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We are pulled in opposite directions in the face of a global upending of normal life. We find it attractive, even if hunkered down at home, as is our whole editorial team, in six different countries, to continue serenely our normal work in the face of a-normalcy. The life of the mind, the scholarly endeavor continues – even when juggled with caring responsibilities – not least as an act of faith in better times to come. Unlike war – a metaphor which is widely used and abused – we are not faced by the actions of evil men and women against whom one should rise in indignant protest. Yes, incompetence and irresponsibility might have played a role, but one should not rush to throw the first stone. With time such issues can be and will be sorted out. And yet, in the face of spreading death and imploding economic circumstances on a truly global scale, continuing as if nothing is happening borders on the callous. That grave consideration apart, there are obvious issues of…

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Wiley and the European Law Journal

  It is, we believe, unprecedented that both Editors-in-Chief and the entire Editorial and Scientific Advisory Board of a learned journal should resign en masse in protest at the high-handed behavior of the commercial publisher. But that is what has happened at the European Law Journal in their dispute with their publishers Wiley Publishing. The statement…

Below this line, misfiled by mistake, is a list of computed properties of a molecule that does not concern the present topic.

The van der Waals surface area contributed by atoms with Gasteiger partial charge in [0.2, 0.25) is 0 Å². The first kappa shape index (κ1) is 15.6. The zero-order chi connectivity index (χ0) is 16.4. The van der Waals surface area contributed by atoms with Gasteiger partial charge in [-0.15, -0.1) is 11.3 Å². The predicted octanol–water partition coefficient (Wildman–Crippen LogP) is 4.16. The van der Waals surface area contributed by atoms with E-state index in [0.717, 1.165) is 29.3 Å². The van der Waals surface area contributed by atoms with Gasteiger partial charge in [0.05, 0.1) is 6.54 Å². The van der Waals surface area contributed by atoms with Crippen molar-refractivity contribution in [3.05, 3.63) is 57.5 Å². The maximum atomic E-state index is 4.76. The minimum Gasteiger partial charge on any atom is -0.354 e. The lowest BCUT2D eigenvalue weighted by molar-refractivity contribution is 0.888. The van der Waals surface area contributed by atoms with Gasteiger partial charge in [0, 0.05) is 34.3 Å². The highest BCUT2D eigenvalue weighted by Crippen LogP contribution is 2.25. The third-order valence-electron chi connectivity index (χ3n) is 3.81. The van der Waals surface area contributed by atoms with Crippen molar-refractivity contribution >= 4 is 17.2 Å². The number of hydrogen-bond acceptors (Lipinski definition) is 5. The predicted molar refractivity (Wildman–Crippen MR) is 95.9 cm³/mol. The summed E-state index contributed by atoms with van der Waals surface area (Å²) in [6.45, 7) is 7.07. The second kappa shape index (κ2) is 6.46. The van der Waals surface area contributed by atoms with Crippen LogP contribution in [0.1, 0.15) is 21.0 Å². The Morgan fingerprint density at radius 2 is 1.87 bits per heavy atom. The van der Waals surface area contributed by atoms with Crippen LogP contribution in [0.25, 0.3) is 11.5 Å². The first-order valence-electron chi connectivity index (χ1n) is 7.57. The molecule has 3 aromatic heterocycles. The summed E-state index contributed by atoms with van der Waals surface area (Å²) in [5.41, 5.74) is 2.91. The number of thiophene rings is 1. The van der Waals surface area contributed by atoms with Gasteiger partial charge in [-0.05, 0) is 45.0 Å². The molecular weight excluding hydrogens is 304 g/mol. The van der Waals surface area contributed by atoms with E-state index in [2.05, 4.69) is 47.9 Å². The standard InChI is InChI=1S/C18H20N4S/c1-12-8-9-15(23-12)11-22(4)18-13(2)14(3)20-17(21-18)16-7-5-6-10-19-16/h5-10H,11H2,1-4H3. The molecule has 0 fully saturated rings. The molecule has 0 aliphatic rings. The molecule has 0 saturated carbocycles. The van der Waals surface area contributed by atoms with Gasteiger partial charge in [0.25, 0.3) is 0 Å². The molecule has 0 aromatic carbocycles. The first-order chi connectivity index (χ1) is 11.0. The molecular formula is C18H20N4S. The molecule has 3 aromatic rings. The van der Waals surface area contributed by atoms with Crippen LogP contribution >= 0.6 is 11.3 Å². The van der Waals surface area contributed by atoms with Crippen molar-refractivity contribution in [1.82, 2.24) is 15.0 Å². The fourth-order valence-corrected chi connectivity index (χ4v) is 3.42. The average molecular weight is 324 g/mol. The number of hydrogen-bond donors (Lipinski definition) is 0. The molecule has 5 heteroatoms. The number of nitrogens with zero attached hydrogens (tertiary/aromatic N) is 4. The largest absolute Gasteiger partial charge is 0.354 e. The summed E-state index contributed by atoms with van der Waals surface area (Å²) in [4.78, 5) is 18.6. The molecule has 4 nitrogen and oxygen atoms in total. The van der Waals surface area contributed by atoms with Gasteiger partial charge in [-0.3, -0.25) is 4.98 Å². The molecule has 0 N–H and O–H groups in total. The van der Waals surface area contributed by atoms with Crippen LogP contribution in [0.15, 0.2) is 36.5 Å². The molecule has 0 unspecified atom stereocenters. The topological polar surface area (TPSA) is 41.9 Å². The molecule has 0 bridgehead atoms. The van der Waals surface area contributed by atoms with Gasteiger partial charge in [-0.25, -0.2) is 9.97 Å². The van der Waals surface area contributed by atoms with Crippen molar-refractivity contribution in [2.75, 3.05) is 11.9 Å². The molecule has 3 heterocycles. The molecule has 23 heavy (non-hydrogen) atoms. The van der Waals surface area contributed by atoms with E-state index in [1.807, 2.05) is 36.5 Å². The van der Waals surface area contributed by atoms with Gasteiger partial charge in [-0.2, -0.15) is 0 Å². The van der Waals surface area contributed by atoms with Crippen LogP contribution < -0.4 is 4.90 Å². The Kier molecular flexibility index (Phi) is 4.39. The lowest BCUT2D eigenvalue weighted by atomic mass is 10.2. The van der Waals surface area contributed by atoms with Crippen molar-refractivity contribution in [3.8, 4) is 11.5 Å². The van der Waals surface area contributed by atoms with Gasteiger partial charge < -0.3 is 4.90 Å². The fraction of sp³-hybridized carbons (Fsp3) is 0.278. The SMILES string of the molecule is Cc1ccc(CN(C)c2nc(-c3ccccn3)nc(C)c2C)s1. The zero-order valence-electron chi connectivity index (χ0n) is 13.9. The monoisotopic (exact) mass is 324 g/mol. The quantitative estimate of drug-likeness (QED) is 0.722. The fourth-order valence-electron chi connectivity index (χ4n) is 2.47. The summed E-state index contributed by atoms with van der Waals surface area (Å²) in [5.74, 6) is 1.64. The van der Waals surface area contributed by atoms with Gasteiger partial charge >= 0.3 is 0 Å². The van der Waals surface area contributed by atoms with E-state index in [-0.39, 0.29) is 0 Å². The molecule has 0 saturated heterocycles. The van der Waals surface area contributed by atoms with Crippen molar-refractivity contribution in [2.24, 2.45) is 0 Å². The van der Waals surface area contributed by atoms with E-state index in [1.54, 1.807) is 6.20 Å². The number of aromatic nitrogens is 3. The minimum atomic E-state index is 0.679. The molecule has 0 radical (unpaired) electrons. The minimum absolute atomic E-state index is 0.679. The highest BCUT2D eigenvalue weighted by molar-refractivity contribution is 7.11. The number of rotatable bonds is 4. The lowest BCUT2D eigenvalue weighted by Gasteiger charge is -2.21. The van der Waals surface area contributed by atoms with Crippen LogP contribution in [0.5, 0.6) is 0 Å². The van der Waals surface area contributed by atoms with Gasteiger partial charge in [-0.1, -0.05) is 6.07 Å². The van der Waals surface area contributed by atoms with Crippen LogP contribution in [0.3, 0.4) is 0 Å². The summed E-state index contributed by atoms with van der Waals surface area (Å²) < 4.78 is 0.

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What a Journal Makes: As we say goodbye to the European Law Journal

  On January 31st, the Editorial and Advisory Boards of the European Law Journal resigned en masse from their positions in protest after the publisher, Wiley, decided that it was not willing to ‘give away’ control and authority over editorial appointments and decisions to the academics on the journal’s Boards. We recount our small act of resistance here…

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Happy New Year!

  The Editorial Team of EJIL, EJIL: Talk! and EJIL Live wishes our readers and authors a happy and fruitful new year.  …

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EJIL Vol. 30 (2019) No. 3: In this Issue

  The first section of this issue includes three articles. The first article, by Paz Andrés Sáenz de Santa María, examines the treaty-making practice of the European Union (EU) from an international law perspective. Contrary to the view that international treaty law is ill-suited to deal with distinct legal actors such as the EU, this article shows that…

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